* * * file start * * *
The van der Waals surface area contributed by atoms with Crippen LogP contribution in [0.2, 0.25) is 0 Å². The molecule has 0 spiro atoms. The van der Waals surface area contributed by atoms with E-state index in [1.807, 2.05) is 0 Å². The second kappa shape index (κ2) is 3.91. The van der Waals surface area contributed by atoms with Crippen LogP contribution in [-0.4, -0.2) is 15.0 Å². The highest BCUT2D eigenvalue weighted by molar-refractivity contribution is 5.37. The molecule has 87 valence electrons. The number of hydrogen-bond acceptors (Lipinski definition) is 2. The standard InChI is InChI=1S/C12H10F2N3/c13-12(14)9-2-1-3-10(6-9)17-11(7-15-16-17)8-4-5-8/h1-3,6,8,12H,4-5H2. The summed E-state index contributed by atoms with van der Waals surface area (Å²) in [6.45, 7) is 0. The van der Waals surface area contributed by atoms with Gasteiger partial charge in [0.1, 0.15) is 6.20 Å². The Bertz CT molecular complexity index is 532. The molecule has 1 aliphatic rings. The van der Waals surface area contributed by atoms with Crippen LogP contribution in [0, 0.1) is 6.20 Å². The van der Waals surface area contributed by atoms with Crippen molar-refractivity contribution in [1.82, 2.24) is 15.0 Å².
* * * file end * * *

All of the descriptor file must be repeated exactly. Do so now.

The van der Waals surface area contributed by atoms with Crippen LogP contribution in [0.2, 0.25) is 0 Å². The molecule has 0 spiro atoms. The van der Waals surface area contributed by atoms with E-state index in [1.807, 2.05) is 0 Å². The second kappa shape index (κ2) is 3.91. The van der Waals surface area contributed by atoms with Crippen LogP contribution in [-0.4, -0.2) is 15.0 Å². The highest BCUT2D eigenvalue weighted by molar-refractivity contribution is 5.37. The molecule has 87 valence electrons. The number of hydrogen-bond acceptors (Lipinski definition) is 2. The standard InChI is InChI=1S/C12H10F2N3/c13-12(14)9-2-1-3-10(6-9)17-11(7-15-16-17)8-4-5-8/h1-3,6,8,12H,4-5H2. The summed E-state index contributed by atoms with van der Waals surface area (Å²) in [6.45, 7) is 0. The van der Waals surface area contributed by atoms with Gasteiger partial charge in [0.1, 0.15) is 6.20 Å². The Bertz CT molecular complexity index is 532. The molecule has 1 aliphatic rings. The van der Waals surface area contributed by atoms with Crippen LogP contribution in [0, 0.1) is 6.20 Å². The van der Waals surface area contributed by atoms with Crippen molar-refractivity contribution in [1.82, 2.24) is 15.0 Å².